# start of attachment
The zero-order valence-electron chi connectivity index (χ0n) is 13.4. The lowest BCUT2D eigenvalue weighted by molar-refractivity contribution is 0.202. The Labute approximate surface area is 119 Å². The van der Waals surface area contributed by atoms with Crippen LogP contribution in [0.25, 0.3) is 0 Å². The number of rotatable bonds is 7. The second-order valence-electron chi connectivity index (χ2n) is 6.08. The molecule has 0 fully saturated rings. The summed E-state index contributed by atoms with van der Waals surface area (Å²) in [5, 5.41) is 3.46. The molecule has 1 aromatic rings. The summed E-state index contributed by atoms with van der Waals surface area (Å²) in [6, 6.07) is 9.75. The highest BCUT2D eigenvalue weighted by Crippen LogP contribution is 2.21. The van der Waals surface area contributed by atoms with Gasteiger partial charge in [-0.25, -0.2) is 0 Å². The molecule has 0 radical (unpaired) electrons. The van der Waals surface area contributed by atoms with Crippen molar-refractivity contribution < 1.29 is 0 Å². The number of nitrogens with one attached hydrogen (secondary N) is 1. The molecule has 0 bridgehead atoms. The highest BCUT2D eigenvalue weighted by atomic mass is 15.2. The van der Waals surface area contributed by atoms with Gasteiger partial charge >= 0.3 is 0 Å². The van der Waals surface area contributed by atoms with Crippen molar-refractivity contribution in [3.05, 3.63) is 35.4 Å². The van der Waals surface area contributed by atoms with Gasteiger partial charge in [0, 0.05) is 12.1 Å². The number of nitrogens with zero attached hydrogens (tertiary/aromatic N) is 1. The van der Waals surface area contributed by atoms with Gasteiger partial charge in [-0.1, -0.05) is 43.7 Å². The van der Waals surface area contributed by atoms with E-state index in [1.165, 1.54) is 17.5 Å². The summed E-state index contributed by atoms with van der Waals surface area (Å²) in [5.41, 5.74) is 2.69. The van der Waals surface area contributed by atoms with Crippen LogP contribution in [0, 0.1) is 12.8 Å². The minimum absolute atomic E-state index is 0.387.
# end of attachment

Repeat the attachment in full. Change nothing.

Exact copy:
The zero-order valence-electron chi connectivity index (χ0n) is 13.4. The lowest BCUT2D eigenvalue weighted by molar-refractivity contribution is 0.202. The Labute approximate surface area is 119 Å². The van der Waals surface area contributed by atoms with Crippen LogP contribution in [0.25, 0.3) is 0 Å². The number of rotatable bonds is 7. The second-order valence-electron chi connectivity index (χ2n) is 6.08. The molecule has 0 fully saturated rings. The summed E-state index contributed by atoms with van der Waals surface area (Å²) in [5, 5.41) is 3.46. The molecule has 1 aromatic rings. The summed E-state index contributed by atoms with van der Waals surface area (Å²) in [6, 6.07) is 9.75. The highest BCUT2D eigenvalue weighted by Crippen LogP contribution is 2.21. The van der Waals surface area contributed by atoms with Gasteiger partial charge in [-0.25, -0.2) is 0 Å². The molecule has 0 radical (unpaired) electrons. The van der Waals surface area contributed by atoms with Crippen molar-refractivity contribution < 1.29 is 0 Å². The number of nitrogens with one attached hydrogen (secondary N) is 1. The molecule has 0 bridgehead atoms. The highest BCUT2D eigenvalue weighted by atomic mass is 15.2. The van der Waals surface area contributed by atoms with Gasteiger partial charge >= 0.3 is 0 Å². The van der Waals surface area contributed by atoms with Crippen molar-refractivity contribution in [3.05, 3.63) is 35.4 Å². The van der Waals surface area contributed by atoms with Gasteiger partial charge in [0, 0.05) is 12.1 Å². The number of nitrogens with zero attached hydrogens (tertiary/aromatic N) is 1. The van der Waals surface area contributed by atoms with Gasteiger partial charge in [-0.1, -0.05) is 43.7 Å². The van der Waals surface area contributed by atoms with E-state index in [1.165, 1.54) is 17.5 Å². The summed E-state index contributed by atoms with van der Waals surface area (Å²) in [5.41, 5.74) is 2.69. The van der Waals surface area contributed by atoms with Crippen LogP contribution in [0, 0.1) is 12.8 Å². The minimum absolute atomic E-state index is 0.387.